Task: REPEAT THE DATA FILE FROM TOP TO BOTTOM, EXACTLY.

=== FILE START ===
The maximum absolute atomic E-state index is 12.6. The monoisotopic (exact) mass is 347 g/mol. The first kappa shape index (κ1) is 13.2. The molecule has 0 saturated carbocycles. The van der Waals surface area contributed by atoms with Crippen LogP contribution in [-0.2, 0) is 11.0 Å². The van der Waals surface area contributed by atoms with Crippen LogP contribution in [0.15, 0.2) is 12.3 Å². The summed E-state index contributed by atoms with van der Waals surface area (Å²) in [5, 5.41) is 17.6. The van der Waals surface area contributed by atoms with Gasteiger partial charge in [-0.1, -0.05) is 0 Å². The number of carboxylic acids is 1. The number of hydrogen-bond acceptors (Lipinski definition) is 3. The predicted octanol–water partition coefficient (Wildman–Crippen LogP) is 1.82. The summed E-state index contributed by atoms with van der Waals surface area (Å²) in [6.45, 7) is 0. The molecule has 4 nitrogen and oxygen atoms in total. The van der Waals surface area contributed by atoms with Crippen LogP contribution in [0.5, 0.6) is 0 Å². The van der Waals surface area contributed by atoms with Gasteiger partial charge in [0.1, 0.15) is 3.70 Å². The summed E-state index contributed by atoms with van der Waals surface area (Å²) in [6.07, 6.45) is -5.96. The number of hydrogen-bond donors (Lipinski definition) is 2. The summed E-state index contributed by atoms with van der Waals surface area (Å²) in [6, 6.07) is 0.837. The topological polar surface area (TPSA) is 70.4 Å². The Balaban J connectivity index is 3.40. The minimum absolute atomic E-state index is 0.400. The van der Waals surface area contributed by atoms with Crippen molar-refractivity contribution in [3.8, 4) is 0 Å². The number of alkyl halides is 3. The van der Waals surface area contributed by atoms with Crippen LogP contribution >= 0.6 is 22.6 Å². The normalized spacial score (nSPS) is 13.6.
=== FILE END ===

The maximum absolute atomic E-state index is 12.6. The monoisotopic (exact) mass is 347 g/mol. The first kappa shape index (κ1) is 13.2. The molecule has 0 saturated carbocycles. The van der Waals surface area contributed by atoms with Crippen LogP contribution in [-0.2, 0) is 11.0 Å². The van der Waals surface area contributed by atoms with Crippen LogP contribution in [0.15, 0.2) is 12.3 Å². The summed E-state index contributed by atoms with van der Waals surface area (Å²) in [5, 5.41) is 17.6. The van der Waals surface area contributed by atoms with Gasteiger partial charge in [-0.1, -0.05) is 0 Å². The number of carboxylic acids is 1. The number of hydrogen-bond acceptors (Lipinski definition) is 3. The predicted octanol–water partition coefficient (Wildman–Crippen LogP) is 1.82. The summed E-state index contributed by atoms with van der Waals surface area (Å²) in [6.45, 7) is 0. The molecule has 4 nitrogen and oxygen atoms in total. The van der Waals surface area contributed by atoms with Crippen LogP contribution in [0.5, 0.6) is 0 Å². The van der Waals surface area contributed by atoms with Gasteiger partial charge in [0.1, 0.15) is 3.70 Å². The summed E-state index contributed by atoms with van der Waals surface area (Å²) in [6.07, 6.45) is -5.96. The number of hydrogen-bond donors (Lipinski definition) is 2. The summed E-state index contributed by atoms with van der Waals surface area (Å²) in [6, 6.07) is 0.837. The topological polar surface area (TPSA) is 70.4 Å². The Balaban J connectivity index is 3.40. The minimum absolute atomic E-state index is 0.400. The van der Waals surface area contributed by atoms with Crippen molar-refractivity contribution in [3.8, 4) is 0 Å². The number of alkyl halides is 3. The van der Waals surface area contributed by atoms with Crippen LogP contribution >= 0.6 is 22.6 Å². The normalized spacial score (nSPS) is 13.6.